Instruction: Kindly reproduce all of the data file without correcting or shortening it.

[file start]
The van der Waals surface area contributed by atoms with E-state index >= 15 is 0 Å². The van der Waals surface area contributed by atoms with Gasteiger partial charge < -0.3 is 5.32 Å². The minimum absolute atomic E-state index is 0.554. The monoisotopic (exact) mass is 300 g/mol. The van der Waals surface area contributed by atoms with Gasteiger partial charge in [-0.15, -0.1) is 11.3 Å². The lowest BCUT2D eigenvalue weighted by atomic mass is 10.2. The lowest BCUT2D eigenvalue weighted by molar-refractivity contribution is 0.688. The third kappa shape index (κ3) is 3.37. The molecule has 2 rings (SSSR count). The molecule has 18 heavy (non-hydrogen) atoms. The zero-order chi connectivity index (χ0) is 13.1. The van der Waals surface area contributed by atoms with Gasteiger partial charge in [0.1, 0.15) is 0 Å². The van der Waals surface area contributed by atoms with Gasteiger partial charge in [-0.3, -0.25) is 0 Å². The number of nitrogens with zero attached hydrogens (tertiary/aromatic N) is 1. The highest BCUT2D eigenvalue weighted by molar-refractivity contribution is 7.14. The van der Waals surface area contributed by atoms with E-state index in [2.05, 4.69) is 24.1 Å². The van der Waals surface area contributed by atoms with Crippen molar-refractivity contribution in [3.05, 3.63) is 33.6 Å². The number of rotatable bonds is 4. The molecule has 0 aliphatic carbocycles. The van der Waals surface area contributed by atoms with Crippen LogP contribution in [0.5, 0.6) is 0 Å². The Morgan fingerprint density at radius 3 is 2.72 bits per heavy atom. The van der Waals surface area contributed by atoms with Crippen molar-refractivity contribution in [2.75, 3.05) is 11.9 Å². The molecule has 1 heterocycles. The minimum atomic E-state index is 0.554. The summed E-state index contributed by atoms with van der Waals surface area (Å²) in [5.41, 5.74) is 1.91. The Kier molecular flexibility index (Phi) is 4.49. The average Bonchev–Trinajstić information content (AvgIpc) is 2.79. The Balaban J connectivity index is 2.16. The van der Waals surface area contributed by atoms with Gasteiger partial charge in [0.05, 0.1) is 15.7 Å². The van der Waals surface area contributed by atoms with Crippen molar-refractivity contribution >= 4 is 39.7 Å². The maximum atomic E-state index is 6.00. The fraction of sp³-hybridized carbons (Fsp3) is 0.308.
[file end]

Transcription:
The van der Waals surface area contributed by atoms with E-state index >= 15 is 0 Å². The van der Waals surface area contributed by atoms with Gasteiger partial charge < -0.3 is 5.32 Å². The minimum absolute atomic E-state index is 0.554. The monoisotopic (exact) mass is 300 g/mol. The van der Waals surface area contributed by atoms with Gasteiger partial charge in [-0.15, -0.1) is 11.3 Å². The lowest BCUT2D eigenvalue weighted by atomic mass is 10.2. The lowest BCUT2D eigenvalue weighted by molar-refractivity contribution is 0.688. The third kappa shape index (κ3) is 3.37. The molecule has 2 rings (SSSR count). The molecule has 18 heavy (non-hydrogen) atoms. The zero-order chi connectivity index (χ0) is 13.1. The van der Waals surface area contributed by atoms with Gasteiger partial charge in [0.1, 0.15) is 0 Å². The van der Waals surface area contributed by atoms with Gasteiger partial charge in [-0.3, -0.25) is 0 Å². The number of nitrogens with zero attached hydrogens (tertiary/aromatic N) is 1. The highest BCUT2D eigenvalue weighted by molar-refractivity contribution is 7.14. The van der Waals surface area contributed by atoms with E-state index in [2.05, 4.69) is 24.1 Å². The van der Waals surface area contributed by atoms with Crippen molar-refractivity contribution in [3.05, 3.63) is 33.6 Å². The number of rotatable bonds is 4. The molecule has 0 aliphatic carbocycles. The van der Waals surface area contributed by atoms with Crippen LogP contribution in [0.5, 0.6) is 0 Å². The Morgan fingerprint density at radius 3 is 2.72 bits per heavy atom. The van der Waals surface area contributed by atoms with Crippen molar-refractivity contribution in [2.75, 3.05) is 11.9 Å². The molecule has 1 heterocycles. The minimum atomic E-state index is 0.554. The summed E-state index contributed by atoms with van der Waals surface area (Å²) in [5.41, 5.74) is 1.91. The Kier molecular flexibility index (Phi) is 4.49. The average Bonchev–Trinajstić information content (AvgIpc) is 2.79. The Balaban J connectivity index is 2.16. The van der Waals surface area contributed by atoms with Gasteiger partial charge in [0.05, 0.1) is 15.7 Å². The van der Waals surface area contributed by atoms with Crippen molar-refractivity contribution >= 4 is 39.7 Å². The maximum atomic E-state index is 6.00. The fraction of sp³-hybridized carbons (Fsp3) is 0.308.